If you’re reading this article you are already doing the first step. Raising awareness. Make sure your employees also have access to this information and are aware of common scams perpetrated against businesses like yours.

    Establish basic safety protocols for your team– like not sending passwords or sensitive information via email. And make sure they know you will never ask for that information through unsecure channels.

  • Double-Check Invoices and Payments

    Verify all invoices to ensure that items or services were actually delivered and that the invoice is from the correct company. If you suspect anything, contact the invoicing business directly to inquire.

    How you pay is equally important. Very few (if any) legitimate businesses will ask you to pay by wire transfer, reloadable card, cryptocurrency, or gift card.

    Limiting the number of people who can approve and pay invoices is another good way to make sure that unexpected calls and emails don’t lead to expensive mistakes.

  • Be (Somewhat) Tech-Savvy

    You don’t have to wear a pocket protector, but you should know the basics of how online scammers operate. Remember things like caller ID, email addresses and websites addresses are possible for scammers to fake. Even social media accounts can be hacked. Don’t open attachments or download files unless you’re sure the source is legitimate.

    It may seem obvious, but take steps to secure your companies files, financial information and passwords. Too many businesses wait until after a damaging data breach to lock things down. Be proactive and do it now. For further information check out the Canadian government’s resource page at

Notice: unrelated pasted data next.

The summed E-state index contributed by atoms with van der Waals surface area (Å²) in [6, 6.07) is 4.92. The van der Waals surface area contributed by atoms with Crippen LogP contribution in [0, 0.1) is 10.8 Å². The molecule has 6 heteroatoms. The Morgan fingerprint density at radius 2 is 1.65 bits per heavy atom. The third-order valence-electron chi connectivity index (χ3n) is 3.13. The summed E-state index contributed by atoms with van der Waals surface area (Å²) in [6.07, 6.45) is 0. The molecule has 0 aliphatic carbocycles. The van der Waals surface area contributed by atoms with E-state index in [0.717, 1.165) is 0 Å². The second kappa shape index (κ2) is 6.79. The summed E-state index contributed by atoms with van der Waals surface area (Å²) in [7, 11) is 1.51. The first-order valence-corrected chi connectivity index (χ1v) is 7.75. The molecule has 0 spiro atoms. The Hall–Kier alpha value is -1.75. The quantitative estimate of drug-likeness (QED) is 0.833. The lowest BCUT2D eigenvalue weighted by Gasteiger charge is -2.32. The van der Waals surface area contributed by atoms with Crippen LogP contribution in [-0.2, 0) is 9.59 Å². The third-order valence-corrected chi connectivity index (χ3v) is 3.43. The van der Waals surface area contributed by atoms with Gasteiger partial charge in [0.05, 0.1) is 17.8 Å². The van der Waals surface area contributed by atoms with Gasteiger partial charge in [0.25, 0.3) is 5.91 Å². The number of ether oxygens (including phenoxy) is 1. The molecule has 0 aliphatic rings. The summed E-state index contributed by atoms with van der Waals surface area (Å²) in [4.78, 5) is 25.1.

• Do Your Research

    Before you do business with a new company, do some basic research. An online search of the company’s name and the term “scam” is a good place to start. Check and see if they have a BBB listing. What do their Google reviews look like? One or two complaints are probably nothing to worry about, but a pattern of complaints should raise red flags. Your safest bet? Ask your business associates for recommendations of companies they have used and trust.

Business fraud won’t be going away anytime soon. However, by taking reasonable precautions you make business much less of a target. Secure your sensitive information, double check sources, implement security protocols, only use traceable payment methods and do your research before you click or buy.

Safe, Reliable Equipment Leasing

Yes, there are bad guys out there, but you don’t have to do business with them. In fact, equipment leasing done right can actually offer your business an added layer of protection against scammers. We perform lien checks on any equipment leased through us and our trained staff has the background to know when things aren’t looking right. We take care of the exchange, so you aren’t risking your business’s money with an unknown third party. Thomcat Leasing has been providing personal, affordable equipment leases to Canadian small businesses for almost 30 years. Our reputation for low rates and great service is well earned.

Get your free no-obligation 60-second lease estimate, and see for yourself how equipment leasing can take your business to the next level.

Get Lease Estimate Now!

By Published On: June 19, 2020Categories: Business Advice